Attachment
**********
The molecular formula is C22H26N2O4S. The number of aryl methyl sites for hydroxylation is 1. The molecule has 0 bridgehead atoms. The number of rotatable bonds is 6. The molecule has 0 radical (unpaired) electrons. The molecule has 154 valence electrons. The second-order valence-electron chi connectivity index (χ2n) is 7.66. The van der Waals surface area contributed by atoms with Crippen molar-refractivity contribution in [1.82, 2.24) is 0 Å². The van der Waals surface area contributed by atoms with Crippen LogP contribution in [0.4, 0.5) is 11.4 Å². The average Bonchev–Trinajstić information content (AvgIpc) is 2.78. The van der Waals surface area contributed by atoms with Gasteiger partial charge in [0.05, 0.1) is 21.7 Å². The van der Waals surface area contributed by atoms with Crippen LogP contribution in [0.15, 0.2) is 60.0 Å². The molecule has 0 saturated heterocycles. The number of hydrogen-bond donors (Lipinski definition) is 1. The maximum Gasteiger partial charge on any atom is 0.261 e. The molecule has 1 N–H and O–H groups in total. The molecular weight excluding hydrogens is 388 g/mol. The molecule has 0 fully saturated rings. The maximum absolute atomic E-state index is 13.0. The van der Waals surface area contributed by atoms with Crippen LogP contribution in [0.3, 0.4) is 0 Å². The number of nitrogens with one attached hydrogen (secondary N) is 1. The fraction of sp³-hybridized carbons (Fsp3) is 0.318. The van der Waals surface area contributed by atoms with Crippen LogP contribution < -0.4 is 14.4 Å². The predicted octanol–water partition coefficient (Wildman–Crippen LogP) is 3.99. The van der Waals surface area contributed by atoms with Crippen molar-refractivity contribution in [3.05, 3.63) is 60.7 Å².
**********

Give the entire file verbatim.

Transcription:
The molecular formula is C22H26N2O4S. The number of aryl methyl sites for hydroxylation is 1. The molecule has 0 bridgehead atoms. The number of rotatable bonds is 6. The molecule has 0 radical (unpaired) electrons. The molecule has 154 valence electrons. The second-order valence-electron chi connectivity index (χ2n) is 7.66. The van der Waals surface area contributed by atoms with Crippen molar-refractivity contribution in [1.82, 2.24) is 0 Å². The van der Waals surface area contributed by atoms with Crippen LogP contribution in [0.4, 0.5) is 11.4 Å². The average Bonchev–Trinajstić information content (AvgIpc) is 2.78. The van der Waals surface area contributed by atoms with Gasteiger partial charge in [0.05, 0.1) is 21.7 Å². The van der Waals surface area contributed by atoms with Crippen LogP contribution in [0.15, 0.2) is 60.0 Å². The molecule has 0 saturated heterocycles. The number of hydrogen-bond donors (Lipinski definition) is 1. The maximum Gasteiger partial charge on any atom is 0.261 e. The molecule has 1 N–H and O–H groups in total. The molecular weight excluding hydrogens is 388 g/mol. The molecule has 0 fully saturated rings. The maximum absolute atomic E-state index is 13.0. The van der Waals surface area contributed by atoms with Crippen LogP contribution in [0.3, 0.4) is 0 Å². The number of nitrogens with one attached hydrogen (secondary N) is 1. The fraction of sp³-hybridized carbons (Fsp3) is 0.318. The van der Waals surface area contributed by atoms with Crippen LogP contribution < -0.4 is 14.4 Å². The predicted octanol–water partition coefficient (Wildman–Crippen LogP) is 3.99. The van der Waals surface area contributed by atoms with Crippen molar-refractivity contribution in [3.05, 3.63) is 60.7 Å².